George Orwell portrayed a post-truth dystopia, where, ‘The past was erased, the erasure was forgotten, the lie became the truth.’

His dark prophecy is not our present reality but nor is it entirely fantasy.

Listen to the recently retired US Director of National Intelligence, James Clapper, in his testimony to the US Congress in May:

If there has ever been a clarion call for vigilance and action against a threat to the very foundation of our democratic political system, this episode is it.

This is not just a call for action in the US. It is a clarion call to open societies everywhere.

We must ensure Australian democracy is resilient to all threats, from any country, now and in the future.

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US National Security Strategy: Is the influence game about ideology or perceptions?

The US plans to prioritize competition in the information realm, where the private sector “has a direct interest in supporting and amplifying voices that stand for tolerance, openness,  and freedom,” according to the recently released National Security Strategy.

sealThe document gives the US government a failing grade for efforts to date:

“US efforts to counter the exploitation of information by rivals have been tepid and
fragmented. US efforts have lacked a sustained focus and have been hampered by the lack of properly trained professionals.”

To remedy this situation, the US government should “priortize competition” and “drive effective communications”.

In an extension of Cold War strategy, the NSS calls for activating local networks in targeted countries.

“Local voices are most compelling and effective in ideological competitions,” the document states.

My question is: Is this an ideological competition? Without communism as a framework to contrast against western capitalism, it’s not clear we have an ideological competition underway between authoritarians and democracies.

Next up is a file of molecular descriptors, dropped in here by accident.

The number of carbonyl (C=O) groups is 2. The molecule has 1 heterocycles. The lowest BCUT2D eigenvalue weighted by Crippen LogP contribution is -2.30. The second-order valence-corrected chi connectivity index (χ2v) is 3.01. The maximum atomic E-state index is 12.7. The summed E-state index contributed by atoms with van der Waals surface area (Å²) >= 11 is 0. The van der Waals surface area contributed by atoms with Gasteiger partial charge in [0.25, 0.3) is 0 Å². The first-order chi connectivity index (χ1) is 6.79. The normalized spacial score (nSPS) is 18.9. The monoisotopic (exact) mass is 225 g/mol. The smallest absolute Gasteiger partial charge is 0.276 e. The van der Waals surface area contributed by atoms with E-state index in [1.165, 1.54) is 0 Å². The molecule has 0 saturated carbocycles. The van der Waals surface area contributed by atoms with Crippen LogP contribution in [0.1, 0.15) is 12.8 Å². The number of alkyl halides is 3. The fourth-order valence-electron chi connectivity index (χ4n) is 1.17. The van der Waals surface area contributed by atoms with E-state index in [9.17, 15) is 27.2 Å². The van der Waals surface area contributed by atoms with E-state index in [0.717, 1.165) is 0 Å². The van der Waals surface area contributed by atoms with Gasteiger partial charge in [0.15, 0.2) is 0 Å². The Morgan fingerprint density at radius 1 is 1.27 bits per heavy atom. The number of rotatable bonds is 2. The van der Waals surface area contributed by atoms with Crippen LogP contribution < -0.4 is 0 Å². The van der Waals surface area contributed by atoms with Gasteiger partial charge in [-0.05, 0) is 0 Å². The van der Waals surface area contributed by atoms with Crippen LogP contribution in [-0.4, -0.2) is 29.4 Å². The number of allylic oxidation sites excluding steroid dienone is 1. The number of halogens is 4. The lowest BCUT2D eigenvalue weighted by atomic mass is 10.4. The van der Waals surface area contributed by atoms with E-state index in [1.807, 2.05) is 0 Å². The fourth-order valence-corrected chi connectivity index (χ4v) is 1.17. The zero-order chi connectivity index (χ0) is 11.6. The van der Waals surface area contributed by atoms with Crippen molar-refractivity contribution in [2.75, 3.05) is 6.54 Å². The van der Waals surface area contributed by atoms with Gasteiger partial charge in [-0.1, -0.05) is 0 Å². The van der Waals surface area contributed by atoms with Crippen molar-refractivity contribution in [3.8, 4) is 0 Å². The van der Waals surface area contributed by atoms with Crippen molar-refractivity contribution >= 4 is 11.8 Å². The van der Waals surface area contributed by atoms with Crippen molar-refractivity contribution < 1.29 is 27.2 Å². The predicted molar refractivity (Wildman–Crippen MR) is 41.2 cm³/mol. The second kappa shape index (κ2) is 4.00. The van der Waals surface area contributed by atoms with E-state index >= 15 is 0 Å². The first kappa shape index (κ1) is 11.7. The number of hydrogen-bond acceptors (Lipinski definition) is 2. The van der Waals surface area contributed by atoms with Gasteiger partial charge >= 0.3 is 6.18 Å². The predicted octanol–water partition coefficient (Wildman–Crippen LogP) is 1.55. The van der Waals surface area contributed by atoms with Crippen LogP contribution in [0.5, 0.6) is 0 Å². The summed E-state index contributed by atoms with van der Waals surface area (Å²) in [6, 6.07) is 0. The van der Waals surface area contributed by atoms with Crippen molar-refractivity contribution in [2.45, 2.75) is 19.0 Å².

Certainly there are shades of ideology. But day-to-day, it seems to be a massive, ongoing perception conflict.

Authoritarians kleptocracies today don’t necessarily want to upend Western capitalism or Western power, as much as discredit liberal democracy, its values and virtues. Authoritarians regimes actually need lawful Western society in some cases, as a place to sink their wealth safely.

That’s not the same as the Cold War competition, when the economies were largely cut off from each other.

The NSS document describes China’s use of AI and data to rate citizen loyalty, which at least acknowledges that the mix between technology and the public has shifted in recent decades.

It’s important to understand in which way things have shifted, however;  how whole segments of society can live 24-7 in an information that only reinforces their often factually challenged views.

“We must amplify credible voices and partner with them to advance alternatives to violent and hateful messages,” the NSS document says.

OK. That’s good.

But what if these relevant voices don’t have access to contested minds in the first place?

This is the problem with our new media environment. Nearly every audience is discrete, with their own news cycles. Fewer news events reliably cut across all these different siloed areas. Fewer topics reach across diverse audiences.

All of which means, when considering strategy to counter influence campaigns run online, the US needs to start from scratch. Don’t think that because Russia, China and terror groups have a legacy of strategic messaging from the 1970s, you can rely on  solutions with roots from that time as well.